“Keeping up with your prenatal visits is extremely important, and the health care environment is not a high-risk setting for exposure to COVID-19,” Mitchell advises.

If your pregnancy is low risk, your obstetrician can safely space out in-person office visits, she adds. Exploring whether your care team offers telehealth appointments is also worthwhile.

Mitchell recommends talking to your doctor about any safety concerns you may have and asking about what types of safety protocols have been put in place to protect patients. After your delivery, keeping up with your postpartum care is just as important.

You and your doctor can decide what strategy works best for you, but the key takeaway — whether you’re in your first trimester, close to your delivery date or have already given birth — is making sure that you and your baby receive the prenatal and postpartum medical care that you need.


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4. How will COVID-19 impact my labor and delivery plan?

The pandemic has brought about a wide range of changes in how labor and delivery plans are managed, including how many people can be with you in the delivery room and how long you and your baby will remain hospitalized.

“Every hospital has its own protocols for COVID-19 and pregnancy, so it’s important to talk to your doctor about the particular requirements at your hospital. For example, you may encounter changes like being tested for COVID-19 when you’re admitted regardless of symptoms, having to wear face masks, having limits on visitors and being treated by a team using full personal protective equipment, or PPE,” Mitchell explains.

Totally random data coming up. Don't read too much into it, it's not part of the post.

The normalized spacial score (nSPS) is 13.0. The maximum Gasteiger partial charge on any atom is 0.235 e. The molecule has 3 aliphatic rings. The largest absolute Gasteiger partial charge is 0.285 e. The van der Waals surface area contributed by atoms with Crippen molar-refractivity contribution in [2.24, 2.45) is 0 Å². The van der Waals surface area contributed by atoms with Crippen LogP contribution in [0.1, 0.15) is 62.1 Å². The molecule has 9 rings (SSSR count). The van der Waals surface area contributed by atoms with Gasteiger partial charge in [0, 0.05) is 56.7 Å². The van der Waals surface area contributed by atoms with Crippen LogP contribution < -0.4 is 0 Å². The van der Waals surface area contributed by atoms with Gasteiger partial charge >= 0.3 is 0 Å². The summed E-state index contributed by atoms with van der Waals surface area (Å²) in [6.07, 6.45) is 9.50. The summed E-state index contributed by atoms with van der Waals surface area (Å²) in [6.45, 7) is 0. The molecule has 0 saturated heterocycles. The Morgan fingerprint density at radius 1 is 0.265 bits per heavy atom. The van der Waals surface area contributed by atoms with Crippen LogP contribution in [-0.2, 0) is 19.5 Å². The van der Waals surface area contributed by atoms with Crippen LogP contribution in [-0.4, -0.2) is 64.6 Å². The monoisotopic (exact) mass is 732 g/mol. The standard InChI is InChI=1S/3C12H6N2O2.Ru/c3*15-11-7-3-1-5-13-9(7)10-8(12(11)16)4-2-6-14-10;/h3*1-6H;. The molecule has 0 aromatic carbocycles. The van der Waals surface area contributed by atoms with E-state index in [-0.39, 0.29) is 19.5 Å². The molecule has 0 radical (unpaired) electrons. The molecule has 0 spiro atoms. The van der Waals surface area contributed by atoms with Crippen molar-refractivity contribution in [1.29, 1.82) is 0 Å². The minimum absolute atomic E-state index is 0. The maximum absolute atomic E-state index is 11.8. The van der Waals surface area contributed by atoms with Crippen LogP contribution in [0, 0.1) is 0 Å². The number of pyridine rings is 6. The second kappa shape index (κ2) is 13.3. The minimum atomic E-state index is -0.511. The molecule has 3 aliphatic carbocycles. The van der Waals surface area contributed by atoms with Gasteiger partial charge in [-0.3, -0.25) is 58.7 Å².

Talking to your care team and planning ahead of time can help you prepare for the arrival of your baby without missing a beat.

5. How can I manage anxiety or sadness during the pandemic?

Under normal circumstances, pregnancy can be a challenging time for a woman both physically and emotionally. Being pregnant and giving birth during COVID-19 can impact your mental health in a very big way, Mitchell says.

“Fluctuating hormones, during and after pregnancy, don’t help the situation, either,” she adds.

If you’re experiencing anxiety, depression or postpartum depression, Mitchell recommends talking to your doctor as soon as possible so you can get the help you need. Your care team can also help you identify and manage any added stressors caused by the novel coronavirus and pregnancy.

“Behavioral therapy, along with online support groups where you can talk to other pregnant women and those who have already given birth, can be a huge support system and a way for you to develop tools to manage your anxiety and/or depression.”

Physical activity and staying in touch with friends and family can also help relieve stress. For some patients, short-term medication may be an option, she adds.

“Be sure to take deep breaths and rest assured that your feelings are common, and you are not alone.”

by Fanny Chavarria

Do you need prenatal or postpartum medical care? Our women’s health specialists can help. If you are in the Los Angeles area, request an appointment or call (800) USC-CARE (800-872-2273).